Thirdly, the Constitutional Treaty should describe the division of labour between the EU and the nation states more clearly than is the case in the present Treaty.
An unambiguous division of labour is a precondition for efficient co-operation. It is also important that the individual citizen has a clear picture of what the EU deals with and what the EU does not deal with.
Allow me to highlight some key elements:
A new Treaty should contain a clear definition of the fundamental principles of the division of labour in the EU. The EU must only concern itself with what has expressly been made the responsibility of the EU. It is the nation states that constitute the point of departure for co-operation.
In this context, the new Treaty should expressly state that the EU respects the national identity of the Member States, covering areas such as political and constitutional structure, linguistic identity, national citizenship, the church and national defence.
The Treaty must clearly describe the role played by the EU in various areas. This implies that it must contain a clear definition of the three types of competence we work with: areas where the EU has full responsibility, areas where the EU and the nation states share competence, and areas where the EU can only supplement the legislation of Member States.
In areas where the EU can only supplement Member States’ legislation, it should be clear from the Treaty that the EU may not harmonise the rules of the Member States in these areas. These are fields such as culture, the national education system and the design of the individual country’s employment policy. It would be beneficial if the Treaty contained a list of these areas.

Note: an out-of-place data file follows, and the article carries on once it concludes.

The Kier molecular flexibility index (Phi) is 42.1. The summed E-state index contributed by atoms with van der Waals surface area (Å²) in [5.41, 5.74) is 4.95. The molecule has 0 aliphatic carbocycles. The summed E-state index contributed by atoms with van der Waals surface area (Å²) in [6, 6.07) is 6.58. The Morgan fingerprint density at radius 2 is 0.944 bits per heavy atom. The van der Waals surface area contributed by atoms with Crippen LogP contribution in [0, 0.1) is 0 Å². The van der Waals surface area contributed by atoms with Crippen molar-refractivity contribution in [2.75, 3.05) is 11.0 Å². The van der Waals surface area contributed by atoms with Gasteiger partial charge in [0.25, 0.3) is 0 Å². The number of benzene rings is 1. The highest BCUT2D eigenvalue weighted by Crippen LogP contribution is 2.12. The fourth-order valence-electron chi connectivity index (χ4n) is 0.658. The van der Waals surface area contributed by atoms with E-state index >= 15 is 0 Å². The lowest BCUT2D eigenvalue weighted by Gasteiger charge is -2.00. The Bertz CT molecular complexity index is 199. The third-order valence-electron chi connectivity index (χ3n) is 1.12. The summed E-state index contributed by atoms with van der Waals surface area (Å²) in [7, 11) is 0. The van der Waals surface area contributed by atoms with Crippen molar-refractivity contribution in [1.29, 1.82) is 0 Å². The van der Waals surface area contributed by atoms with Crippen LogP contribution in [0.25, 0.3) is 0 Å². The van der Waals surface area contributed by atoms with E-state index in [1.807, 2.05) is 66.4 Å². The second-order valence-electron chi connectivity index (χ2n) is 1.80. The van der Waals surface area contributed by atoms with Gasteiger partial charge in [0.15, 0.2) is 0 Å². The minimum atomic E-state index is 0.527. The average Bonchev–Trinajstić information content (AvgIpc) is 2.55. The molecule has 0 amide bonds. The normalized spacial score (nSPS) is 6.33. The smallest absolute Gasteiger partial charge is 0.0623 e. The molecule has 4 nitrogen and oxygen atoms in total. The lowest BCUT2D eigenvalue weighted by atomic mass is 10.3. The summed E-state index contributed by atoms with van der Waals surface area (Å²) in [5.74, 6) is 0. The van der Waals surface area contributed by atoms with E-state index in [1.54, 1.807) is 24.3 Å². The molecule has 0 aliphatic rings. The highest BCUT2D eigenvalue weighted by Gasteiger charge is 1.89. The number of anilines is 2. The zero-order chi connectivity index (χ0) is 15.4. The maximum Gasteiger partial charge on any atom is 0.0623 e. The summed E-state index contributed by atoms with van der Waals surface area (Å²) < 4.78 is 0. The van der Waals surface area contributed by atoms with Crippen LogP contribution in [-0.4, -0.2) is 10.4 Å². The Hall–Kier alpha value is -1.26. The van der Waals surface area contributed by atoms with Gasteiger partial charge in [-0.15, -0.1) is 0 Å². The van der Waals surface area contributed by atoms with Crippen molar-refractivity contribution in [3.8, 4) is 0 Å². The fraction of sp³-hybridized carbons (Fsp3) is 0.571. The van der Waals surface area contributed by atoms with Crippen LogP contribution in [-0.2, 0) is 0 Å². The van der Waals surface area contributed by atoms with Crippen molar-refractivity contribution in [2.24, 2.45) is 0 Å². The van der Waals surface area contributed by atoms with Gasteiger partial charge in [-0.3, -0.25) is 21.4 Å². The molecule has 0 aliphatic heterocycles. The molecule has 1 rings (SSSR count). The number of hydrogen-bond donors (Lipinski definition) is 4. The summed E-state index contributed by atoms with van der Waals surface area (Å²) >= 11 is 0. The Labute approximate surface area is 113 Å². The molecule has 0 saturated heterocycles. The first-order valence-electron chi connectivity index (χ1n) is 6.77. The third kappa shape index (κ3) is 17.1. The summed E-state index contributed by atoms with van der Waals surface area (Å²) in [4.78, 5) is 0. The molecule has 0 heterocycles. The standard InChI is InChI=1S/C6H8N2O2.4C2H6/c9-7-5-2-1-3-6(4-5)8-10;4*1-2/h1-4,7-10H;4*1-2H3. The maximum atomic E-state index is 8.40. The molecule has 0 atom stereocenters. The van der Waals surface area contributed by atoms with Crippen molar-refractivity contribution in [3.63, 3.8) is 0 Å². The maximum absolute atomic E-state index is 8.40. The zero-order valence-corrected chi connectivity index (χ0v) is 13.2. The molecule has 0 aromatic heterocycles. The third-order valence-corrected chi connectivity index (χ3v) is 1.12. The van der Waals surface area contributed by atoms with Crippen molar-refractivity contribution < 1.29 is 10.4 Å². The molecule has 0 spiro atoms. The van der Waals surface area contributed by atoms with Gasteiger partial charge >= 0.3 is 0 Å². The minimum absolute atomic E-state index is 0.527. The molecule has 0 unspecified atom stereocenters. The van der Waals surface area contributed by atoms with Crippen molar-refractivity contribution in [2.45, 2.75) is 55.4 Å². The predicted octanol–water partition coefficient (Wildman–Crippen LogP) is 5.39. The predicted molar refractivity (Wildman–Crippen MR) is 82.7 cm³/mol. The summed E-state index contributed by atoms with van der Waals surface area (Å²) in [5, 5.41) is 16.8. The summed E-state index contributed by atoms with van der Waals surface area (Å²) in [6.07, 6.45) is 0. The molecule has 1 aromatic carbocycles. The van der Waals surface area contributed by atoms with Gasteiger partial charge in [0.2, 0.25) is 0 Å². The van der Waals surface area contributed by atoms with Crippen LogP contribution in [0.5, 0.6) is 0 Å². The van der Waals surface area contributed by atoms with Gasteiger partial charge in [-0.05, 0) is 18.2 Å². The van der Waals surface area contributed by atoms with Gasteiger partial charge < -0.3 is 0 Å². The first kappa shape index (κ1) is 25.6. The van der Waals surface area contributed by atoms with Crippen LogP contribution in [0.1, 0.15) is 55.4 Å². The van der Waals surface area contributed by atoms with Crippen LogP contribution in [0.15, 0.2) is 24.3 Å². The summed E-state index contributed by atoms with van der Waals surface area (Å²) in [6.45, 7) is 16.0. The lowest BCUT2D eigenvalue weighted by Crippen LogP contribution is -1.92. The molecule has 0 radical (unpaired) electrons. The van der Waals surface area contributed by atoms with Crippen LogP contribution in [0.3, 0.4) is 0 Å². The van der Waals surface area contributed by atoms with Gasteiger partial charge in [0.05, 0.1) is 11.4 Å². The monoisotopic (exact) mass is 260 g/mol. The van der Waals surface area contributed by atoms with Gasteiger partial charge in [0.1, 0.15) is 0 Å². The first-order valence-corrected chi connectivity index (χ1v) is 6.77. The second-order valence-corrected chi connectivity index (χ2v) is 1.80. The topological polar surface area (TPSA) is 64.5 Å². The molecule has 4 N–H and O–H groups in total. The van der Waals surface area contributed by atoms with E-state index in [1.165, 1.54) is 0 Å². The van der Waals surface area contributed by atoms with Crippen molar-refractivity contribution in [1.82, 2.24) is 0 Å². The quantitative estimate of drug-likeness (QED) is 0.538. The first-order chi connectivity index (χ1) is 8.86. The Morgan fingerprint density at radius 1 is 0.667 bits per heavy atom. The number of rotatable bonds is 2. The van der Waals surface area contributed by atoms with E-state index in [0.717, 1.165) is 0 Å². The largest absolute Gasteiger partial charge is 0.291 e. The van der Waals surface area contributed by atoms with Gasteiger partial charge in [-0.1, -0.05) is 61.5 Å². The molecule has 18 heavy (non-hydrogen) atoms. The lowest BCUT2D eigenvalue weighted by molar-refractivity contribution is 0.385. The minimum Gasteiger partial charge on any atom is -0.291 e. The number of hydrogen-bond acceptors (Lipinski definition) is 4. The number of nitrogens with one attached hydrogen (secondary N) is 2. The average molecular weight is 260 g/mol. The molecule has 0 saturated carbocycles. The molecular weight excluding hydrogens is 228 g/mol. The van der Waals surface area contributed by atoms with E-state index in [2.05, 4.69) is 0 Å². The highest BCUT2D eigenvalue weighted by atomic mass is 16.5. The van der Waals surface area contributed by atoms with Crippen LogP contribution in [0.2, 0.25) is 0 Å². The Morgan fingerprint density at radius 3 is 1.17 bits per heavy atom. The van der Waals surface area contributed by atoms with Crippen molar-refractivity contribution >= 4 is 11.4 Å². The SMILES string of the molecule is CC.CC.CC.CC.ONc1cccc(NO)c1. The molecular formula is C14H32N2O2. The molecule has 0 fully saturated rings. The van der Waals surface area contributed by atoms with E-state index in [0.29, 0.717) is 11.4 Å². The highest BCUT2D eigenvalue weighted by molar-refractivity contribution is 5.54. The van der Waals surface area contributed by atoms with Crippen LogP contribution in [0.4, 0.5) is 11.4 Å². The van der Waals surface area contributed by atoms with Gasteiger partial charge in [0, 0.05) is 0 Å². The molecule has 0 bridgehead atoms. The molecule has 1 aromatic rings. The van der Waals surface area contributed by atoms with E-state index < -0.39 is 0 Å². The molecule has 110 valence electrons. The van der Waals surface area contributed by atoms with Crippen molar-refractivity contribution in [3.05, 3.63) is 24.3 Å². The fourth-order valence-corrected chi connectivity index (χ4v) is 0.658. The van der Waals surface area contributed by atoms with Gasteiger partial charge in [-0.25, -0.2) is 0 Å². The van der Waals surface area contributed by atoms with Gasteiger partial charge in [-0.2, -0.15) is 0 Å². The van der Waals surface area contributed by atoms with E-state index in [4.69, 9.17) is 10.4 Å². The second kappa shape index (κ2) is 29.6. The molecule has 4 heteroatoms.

My personal representative in the Convention, Henning Christophersen, has strongly emphasised these issues in his work to date in the Convention. It is my hope that in drawing up the new Treaty we can build on the recommendations of the report on questions of competence prepared by a working group in the Convention under the leadership of Henning Christophersen.
Fourthly, we should strengthen the role of national parliaments. Stronger anchorage of the Union in national parliaments is important in light of the enlargement. The EU is being enlarged, but the EU must not place itself at a distance from the individual citizen. We must strengthen the links between the EU and the national institutions with which the citizens feel an immediate connection. We also must strengthen control of the principle of subsidiarity in an enlarged EU. The national parliaments have an important role to play here.
This must, of course, take place first and foremost by means of on-going control with the participation of the respective Governments in Council negotiations. But at the same time we should give national parliaments an independent role with respect to monitoring compliance with the principle of subsidiarity.